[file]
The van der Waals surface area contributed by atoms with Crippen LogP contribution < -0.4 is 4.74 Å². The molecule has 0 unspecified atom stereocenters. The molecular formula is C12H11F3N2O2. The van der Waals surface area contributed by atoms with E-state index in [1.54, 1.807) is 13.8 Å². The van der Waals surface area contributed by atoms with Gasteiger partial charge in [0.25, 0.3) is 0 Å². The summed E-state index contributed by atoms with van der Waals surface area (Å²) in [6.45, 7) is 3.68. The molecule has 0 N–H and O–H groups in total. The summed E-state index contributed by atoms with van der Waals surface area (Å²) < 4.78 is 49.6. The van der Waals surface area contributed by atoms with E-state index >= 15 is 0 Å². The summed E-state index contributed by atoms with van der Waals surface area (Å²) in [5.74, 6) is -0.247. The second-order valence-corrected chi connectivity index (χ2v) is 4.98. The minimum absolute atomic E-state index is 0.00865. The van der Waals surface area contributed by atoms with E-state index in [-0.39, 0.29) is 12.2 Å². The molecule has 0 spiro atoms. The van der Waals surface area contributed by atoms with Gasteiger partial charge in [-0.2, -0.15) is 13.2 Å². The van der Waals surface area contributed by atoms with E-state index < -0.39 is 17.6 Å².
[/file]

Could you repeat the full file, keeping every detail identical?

The van der Waals surface area contributed by atoms with Crippen LogP contribution < -0.4 is 4.74 Å². The molecule has 0 unspecified atom stereocenters. The molecular formula is C12H11F3N2O2. The van der Waals surface area contributed by atoms with E-state index in [1.54, 1.807) is 13.8 Å². The van der Waals surface area contributed by atoms with Gasteiger partial charge in [0.25, 0.3) is 0 Å². The summed E-state index contributed by atoms with van der Waals surface area (Å²) in [6.45, 7) is 3.68. The molecule has 0 N–H and O–H groups in total. The summed E-state index contributed by atoms with van der Waals surface area (Å²) < 4.78 is 49.6. The van der Waals surface area contributed by atoms with E-state index >= 15 is 0 Å². The summed E-state index contributed by atoms with van der Waals surface area (Å²) in [5.74, 6) is -0.247. The second-order valence-corrected chi connectivity index (χ2v) is 4.98. The minimum absolute atomic E-state index is 0.00865. The van der Waals surface area contributed by atoms with E-state index in [-0.39, 0.29) is 12.2 Å². The molecule has 0 spiro atoms. The van der Waals surface area contributed by atoms with Gasteiger partial charge in [-0.2, -0.15) is 13.2 Å². The van der Waals surface area contributed by atoms with E-state index < -0.39 is 17.6 Å².